Neither of these factors is present in the context of harboring a felon. The consequences of harboring rest on society, which has strong interest in enforcement of its laws. And harboring will likely be more successful if the felon knows that someone intends to help him. Thus, the danger to society is increased with the agreement.

The most important factor of Wharton's Rule, however, is that concerted action must be logically necessary to the substantive offense. This is similar to saying that conspiracy and the substantive offense are the same crime; however, as we will more fully develop, concerted action is not logically necessary to harboring.

The next question which must be addressed is whether the logic is to be applied in the abstract or with regard to the specific facts of the case. If it is applied in the abstract, then it is applied in a manner similar to the "elements of the crime" test for double jeopardy. Iannelli indicates that it should be so applied. The rule focuses on the statutory requirements of the substantive offense rather than the evidence offered to prove those elements at trial. 420 U.S. at 780, 95 S. Ct. at 1291. It only applies to offenses that require concerted criminal activity. 420 U.S. at 785, 95 S. Ct. at 1293.

State v. Sandoval, 90 N.M. 260, 561 P.2d 1353 (Ct.App. 1977), teaches that the included offense concept, the same evidence concept, and the merger concept all look to the elements of the offense charged. Here, conspiracy requires an agreement, see Section 30-28-2, while harboring does not, see Section 30-22-4. Harboring requires knowingly concealing or aiding a felon with the intent that the felon avoid arrest, trial, conviction, or sentence. A conspiracy does not require an actual agreement; a mutually implied understanding is sufficient. State v. Armijo, 90 N.M. 12, 558 P.2d 1151 (Ct.App. 1976). Such an understanding may be proved by the cooperative actions of the people involved. State v. Johnston, 98 N.M. 92, 645 P.2d 448 (Ct.App. 1982).

Thus, the question is whether it is possible to conceal or aid a felon without at least the felon's implicit understanding. Concealing or aiding means any kind of assistance, *515 help, or support. State v. Lucero, 88 N.M. 441, 541 P.2d 430 (1975). It is possible to knowingly conceal or aid a felon with intent that the felon escape the consequences of the felony without the felon's knowledge. For example, the leader of Gang A witnesses a fight between the leaders of Gang B and C. The leader of Gang B kills the leader of Gang C and runs away. When the police come upon leader C's body, leader A tells the police that leader B ran in the opposite direction of the one in which he ran because leader A does not want the police involved in any gang business. In such a case, while a jury could find, based on the circumstances, that there was a mutually implied understanding between the gang leaders, the jury could also believe leader A, that he gave assistance independently, and without the knowledge, consent, approval, or understanding of leader B. Leader A would still be guilty of harboring because the knowledge, consent, approval, or understanding of leader B is no part of the elements of the crime of harboring.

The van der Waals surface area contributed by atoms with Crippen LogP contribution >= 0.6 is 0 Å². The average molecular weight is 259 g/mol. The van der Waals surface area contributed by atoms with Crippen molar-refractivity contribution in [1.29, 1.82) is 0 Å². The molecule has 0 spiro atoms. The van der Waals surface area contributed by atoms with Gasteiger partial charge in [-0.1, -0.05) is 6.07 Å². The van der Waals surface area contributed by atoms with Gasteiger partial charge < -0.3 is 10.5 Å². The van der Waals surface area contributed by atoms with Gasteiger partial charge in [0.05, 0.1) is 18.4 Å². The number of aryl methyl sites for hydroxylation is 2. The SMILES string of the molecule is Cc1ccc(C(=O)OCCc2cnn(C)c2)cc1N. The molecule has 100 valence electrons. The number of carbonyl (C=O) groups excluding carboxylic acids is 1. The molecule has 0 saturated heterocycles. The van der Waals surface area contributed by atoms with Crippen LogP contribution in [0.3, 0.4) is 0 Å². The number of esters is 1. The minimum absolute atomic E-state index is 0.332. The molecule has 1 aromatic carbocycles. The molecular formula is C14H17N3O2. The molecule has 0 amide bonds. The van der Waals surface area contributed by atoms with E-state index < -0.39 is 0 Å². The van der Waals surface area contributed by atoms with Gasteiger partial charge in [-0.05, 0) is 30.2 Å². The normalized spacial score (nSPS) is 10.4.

Finally, harboring requires a felon and the intent that the felon avoid the consequences of his felony. These elements are not necessarily part of the crime of conspiracy, which can include any agreement. Thus, the threshold elements of the crime test are not met for the crimes of conspiracy and harboring.

We agree with the court in United States v. Previte, 648 F.2d 73 (1st Cir.1981) that "Wharton's Rule is, to some extent, a relic of the discredited merger doctrine and should be interpreted narrowly." 648 F.2d at 77. We do so here and hold that the rule does not prohibit prosecution, conviction or separate punishment of the conspiracy charge against defendant.

(B) Double jeopardy

In addition, defendant maintains that under the circumstances of this case her constitutional right to protection against double jeopardy has been violated by the imposition of consecutive terms of imprisonment for the two crimes.

Generally, the plea of double jeopardy is no defense to convictions for a substantive offense and a conspiracy to commit that offense. Pinkerton v. United States, 328 U.S. 640, 66 S. Ct. 1180, 90 L. Ed. 1489 (1946); State v. Armijo.

As already discussed, the crimes of harboring a felon and conspiracy to harbor are separate crimes requiring different elements for conviction. Thus, defendant was not placed in double jeopardy. Under these circumstances, the trial judge did not err in imposing consecutive terms of imprisonment. See State v. Deats, 82 N.M. 711, 487 P.2d 139 (Ct.App. 1971).

We affirm the judgment and sentence.

IT IS SO ORDERED.

WOOD and MINZNER, JJ., concur.